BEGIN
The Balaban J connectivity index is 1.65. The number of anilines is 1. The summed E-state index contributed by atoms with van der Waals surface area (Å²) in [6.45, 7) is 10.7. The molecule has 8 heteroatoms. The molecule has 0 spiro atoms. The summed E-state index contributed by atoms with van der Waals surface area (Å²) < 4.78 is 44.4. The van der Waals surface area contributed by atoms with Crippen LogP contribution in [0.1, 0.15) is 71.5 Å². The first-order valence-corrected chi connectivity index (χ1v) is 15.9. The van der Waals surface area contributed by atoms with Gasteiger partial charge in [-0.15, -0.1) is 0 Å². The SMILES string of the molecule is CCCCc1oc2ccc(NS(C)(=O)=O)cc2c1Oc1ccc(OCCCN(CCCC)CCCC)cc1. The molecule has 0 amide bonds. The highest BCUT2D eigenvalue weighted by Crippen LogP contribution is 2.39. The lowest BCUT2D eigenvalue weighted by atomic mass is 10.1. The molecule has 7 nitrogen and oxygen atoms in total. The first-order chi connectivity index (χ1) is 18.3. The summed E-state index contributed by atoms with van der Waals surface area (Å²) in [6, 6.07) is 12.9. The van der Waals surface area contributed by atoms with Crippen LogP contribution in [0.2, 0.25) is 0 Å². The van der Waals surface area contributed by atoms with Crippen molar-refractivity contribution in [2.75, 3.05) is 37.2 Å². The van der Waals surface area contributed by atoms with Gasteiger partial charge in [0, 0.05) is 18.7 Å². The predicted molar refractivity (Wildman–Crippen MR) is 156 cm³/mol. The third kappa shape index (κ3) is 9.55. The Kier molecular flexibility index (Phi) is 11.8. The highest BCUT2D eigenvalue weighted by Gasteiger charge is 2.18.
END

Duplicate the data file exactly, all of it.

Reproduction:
The Balaban J connectivity index is 1.65. The number of anilines is 1. The summed E-state index contributed by atoms with van der Waals surface area (Å²) in [6.45, 7) is 10.7. The molecule has 8 heteroatoms. The molecule has 0 spiro atoms. The summed E-state index contributed by atoms with van der Waals surface area (Å²) < 4.78 is 44.4. The van der Waals surface area contributed by atoms with Crippen LogP contribution in [0.1, 0.15) is 71.5 Å². The first-order valence-corrected chi connectivity index (χ1v) is 15.9. The van der Waals surface area contributed by atoms with Gasteiger partial charge in [-0.15, -0.1) is 0 Å². The SMILES string of the molecule is CCCCc1oc2ccc(NS(C)(=O)=O)cc2c1Oc1ccc(OCCCN(CCCC)CCCC)cc1. The molecule has 0 amide bonds. The highest BCUT2D eigenvalue weighted by Crippen LogP contribution is 2.39. The lowest BCUT2D eigenvalue weighted by atomic mass is 10.1. The molecule has 7 nitrogen and oxygen atoms in total. The first-order chi connectivity index (χ1) is 18.3. The summed E-state index contributed by atoms with van der Waals surface area (Å²) in [6, 6.07) is 12.9. The van der Waals surface area contributed by atoms with Crippen LogP contribution in [0.2, 0.25) is 0 Å². The van der Waals surface area contributed by atoms with Crippen molar-refractivity contribution in [2.75, 3.05) is 37.2 Å². The van der Waals surface area contributed by atoms with Gasteiger partial charge in [0, 0.05) is 18.7 Å². The predicted molar refractivity (Wildman–Crippen MR) is 156 cm³/mol. The third kappa shape index (κ3) is 9.55. The Kier molecular flexibility index (Phi) is 11.8. The highest BCUT2D eigenvalue weighted by Gasteiger charge is 2.18.